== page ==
Reading Between the Wines, Anjoleena Griffin-Hoist


Have you ever bought a bottle of wine, took it home and found that you don't like it at all? Maybe it's too dry, too fruity or too high in acid. You can lessen this from happening by knowing what you like and being able to explain it to your local retail shop. Here are some tips and tricks to help you get what you want.

Let's get some terms out of the way so we can have a little fun with this. Old World countries such as Italy, France, Portugal, Spain, Hungary and Germany used to have a monarchy. Under a monarchy there were a lot of rules which translated to wine making. They had to grow certain grapes in specific regions and needed to age them for a set amount of time. They can't irrigate so when there's crummy weather, they may have a weak crop. They may require a sticker or a band to prove that the wine follows the rules of the region. Look for the black rooster on the pink band of Chianti Classico to see what I mean. Yikes, so many rules!

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Countries in the New World include United States, Australia, New Zealand, Argentina and Chile. The United States was created by people who didn't like the rules so they left to start their own country and Australia used to be a penal colony (where they banished people who broke the rules). So with the New World it's easy - there are no rules. You can plant whatever grapes you want, you can turn on the sprinklers when it's too dry and as long as you are following the guidelines of the labeling laws you're good to go. So how does this relate to getting what you want?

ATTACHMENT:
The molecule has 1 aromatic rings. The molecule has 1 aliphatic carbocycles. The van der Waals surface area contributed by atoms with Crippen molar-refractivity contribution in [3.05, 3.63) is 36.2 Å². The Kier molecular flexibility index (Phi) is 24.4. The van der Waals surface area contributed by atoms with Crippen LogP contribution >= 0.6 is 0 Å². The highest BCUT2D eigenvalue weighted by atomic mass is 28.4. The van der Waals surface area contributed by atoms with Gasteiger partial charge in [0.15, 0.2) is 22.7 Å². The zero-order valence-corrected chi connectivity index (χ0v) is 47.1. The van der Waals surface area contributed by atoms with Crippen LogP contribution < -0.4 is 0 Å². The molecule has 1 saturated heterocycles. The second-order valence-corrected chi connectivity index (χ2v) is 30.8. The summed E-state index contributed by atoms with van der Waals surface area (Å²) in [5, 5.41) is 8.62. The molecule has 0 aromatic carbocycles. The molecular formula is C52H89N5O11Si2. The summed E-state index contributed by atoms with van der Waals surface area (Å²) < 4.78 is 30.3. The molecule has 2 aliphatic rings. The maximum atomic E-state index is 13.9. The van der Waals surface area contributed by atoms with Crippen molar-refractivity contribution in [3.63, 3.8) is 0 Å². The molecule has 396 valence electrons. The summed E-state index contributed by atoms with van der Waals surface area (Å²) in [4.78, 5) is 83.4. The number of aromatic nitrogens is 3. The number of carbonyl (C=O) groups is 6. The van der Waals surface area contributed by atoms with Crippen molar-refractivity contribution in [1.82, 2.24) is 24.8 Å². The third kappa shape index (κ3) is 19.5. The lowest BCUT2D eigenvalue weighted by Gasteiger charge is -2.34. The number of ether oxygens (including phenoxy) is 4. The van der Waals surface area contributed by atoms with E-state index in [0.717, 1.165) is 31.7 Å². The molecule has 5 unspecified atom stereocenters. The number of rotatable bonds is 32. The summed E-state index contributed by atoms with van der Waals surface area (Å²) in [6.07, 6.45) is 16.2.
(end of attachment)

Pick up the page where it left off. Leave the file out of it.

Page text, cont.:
You have favorite things that you eat and drink. If you drink strong, black coffee or tea chances are that you prefer red wine over white. And you're probably more inclined to enjoy wines from the Old World. Coffee and tea tend to have a bitter/dry quality to them which are found in wines from various regions in Italy and France. If you use dairy in your coffee you might prefer New World wines. For white you may like a buttery Chardonnay, and for red probably a Cabernet since it's big, but the cream makes it less bitter. If you drink diet soda, there's a chance that you'll reach for something on the sweeter side such as Riesling.

Let's look at food. If you were eating breakfast at my favorite place, Shea's Cafe in Absecon, would you have the tangy spinach and feta omelet or the cinnamon swirl pancakes? One is sweet and the other savory. For dessert do you ask if they have a cheese plate, or go right for the chocolate cake? Food is just like wine and knowing what you enjoy most will go a long way in helping your retailer pick out a wine that's just right for you.


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